The novel is still enjoyable and highly thought of. Ed Bryant considered it the equal of Alfred Bester’s The Stars My Destination, and Samuel R. Delany acknowledged its influence on his The Fall of the Towers.
A loose follow up to Williamson’s 1942 “Breakdown”, Page summarizes Star Bridge’s many twists and turns. It adds dialogue to several long running science fiction conversations.
Its network of faster-than-light transportation, the Tubes, was picked up by other writers looking to get around cosmic-cop Einstein and his speed limit. Page lists Dan Simmons and Frank Herbert as later adopters. To those, I would add Peter F. Hamilton to the list with the interstellar trains of his Commonwealth Saga.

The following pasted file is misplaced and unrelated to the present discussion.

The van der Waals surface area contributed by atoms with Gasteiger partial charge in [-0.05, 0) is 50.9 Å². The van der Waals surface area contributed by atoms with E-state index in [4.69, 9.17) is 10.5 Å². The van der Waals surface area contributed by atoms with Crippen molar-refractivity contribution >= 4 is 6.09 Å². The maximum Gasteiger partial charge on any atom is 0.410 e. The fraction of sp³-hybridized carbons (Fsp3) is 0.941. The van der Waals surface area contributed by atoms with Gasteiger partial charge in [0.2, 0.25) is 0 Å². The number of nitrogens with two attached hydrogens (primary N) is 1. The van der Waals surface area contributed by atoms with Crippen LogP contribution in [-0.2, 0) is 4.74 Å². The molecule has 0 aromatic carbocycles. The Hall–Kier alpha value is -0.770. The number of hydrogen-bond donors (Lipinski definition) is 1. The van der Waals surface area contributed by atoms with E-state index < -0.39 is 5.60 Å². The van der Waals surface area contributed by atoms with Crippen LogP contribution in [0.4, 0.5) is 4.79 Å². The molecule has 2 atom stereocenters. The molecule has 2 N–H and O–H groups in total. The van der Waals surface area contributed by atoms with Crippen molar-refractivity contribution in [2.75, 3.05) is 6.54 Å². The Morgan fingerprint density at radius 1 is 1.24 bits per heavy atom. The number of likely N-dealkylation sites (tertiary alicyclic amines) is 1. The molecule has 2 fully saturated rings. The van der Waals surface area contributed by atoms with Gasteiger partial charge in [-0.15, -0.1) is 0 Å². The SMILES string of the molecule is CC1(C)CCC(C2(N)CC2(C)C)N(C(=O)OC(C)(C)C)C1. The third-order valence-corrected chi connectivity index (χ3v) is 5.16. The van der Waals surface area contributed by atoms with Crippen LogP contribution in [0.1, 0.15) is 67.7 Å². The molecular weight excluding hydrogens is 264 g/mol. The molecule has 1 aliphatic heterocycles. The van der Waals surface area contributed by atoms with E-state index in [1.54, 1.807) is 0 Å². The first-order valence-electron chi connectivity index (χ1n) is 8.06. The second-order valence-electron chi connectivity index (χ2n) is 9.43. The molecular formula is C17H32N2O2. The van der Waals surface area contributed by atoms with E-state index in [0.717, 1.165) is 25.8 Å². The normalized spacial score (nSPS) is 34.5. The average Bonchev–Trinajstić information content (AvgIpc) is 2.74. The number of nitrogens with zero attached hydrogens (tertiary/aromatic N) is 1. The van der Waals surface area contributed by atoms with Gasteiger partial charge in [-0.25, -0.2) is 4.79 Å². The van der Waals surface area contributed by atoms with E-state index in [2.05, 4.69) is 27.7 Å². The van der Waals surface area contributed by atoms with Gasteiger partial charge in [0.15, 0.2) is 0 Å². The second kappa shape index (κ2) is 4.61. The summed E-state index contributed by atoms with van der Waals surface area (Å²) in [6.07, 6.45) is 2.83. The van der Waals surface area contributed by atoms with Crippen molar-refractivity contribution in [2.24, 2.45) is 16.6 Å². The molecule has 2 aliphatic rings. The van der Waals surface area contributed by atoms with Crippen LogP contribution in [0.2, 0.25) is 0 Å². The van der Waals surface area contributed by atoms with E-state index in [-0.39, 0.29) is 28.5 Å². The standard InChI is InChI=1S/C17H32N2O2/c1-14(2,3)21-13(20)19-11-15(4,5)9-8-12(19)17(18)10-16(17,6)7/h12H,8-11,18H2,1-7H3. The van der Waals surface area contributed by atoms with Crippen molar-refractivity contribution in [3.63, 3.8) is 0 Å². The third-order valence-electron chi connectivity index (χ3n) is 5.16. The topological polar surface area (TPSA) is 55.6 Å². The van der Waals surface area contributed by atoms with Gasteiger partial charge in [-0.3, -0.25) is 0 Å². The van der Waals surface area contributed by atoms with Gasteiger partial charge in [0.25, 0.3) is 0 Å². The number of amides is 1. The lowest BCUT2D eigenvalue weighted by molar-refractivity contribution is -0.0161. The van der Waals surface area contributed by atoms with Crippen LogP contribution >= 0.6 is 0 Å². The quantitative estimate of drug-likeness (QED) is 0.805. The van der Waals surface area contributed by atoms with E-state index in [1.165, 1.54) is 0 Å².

Williamson and Gunn also built their galactic empire on the basis of a multinational corporation unlike the monarchies, bureaucracies, and religious basis other authors used for theirs.
Page also commends the depiction of Eron, the novel’s massive, enclosed city, and its realism and evocation that exceeds Asimov’s Trantor or the city of his The Caves of Steel. However, at times, Page – I think in a possible effort to convince younger readers this guy Gunn is cool — brings in other, less interesting and more speculative examples of Gunn’s influence like the prison planetoid Vantee looking like the prison in the movie Guardians of the Galaxy
Page justifiably spends a lot of time summarizing The Joy Makers and its constituent stories. And I had forgotten the prevalence of medieval imagery and urban decay in The Immortals, and Page details all the settings in it that intersect with Gunn’s life. The history of its development as a tv movie and tv series is also covered. I regard these two novels, along with The Listeners, as Gunn’s best, and Page’s coverage is evocative and informative.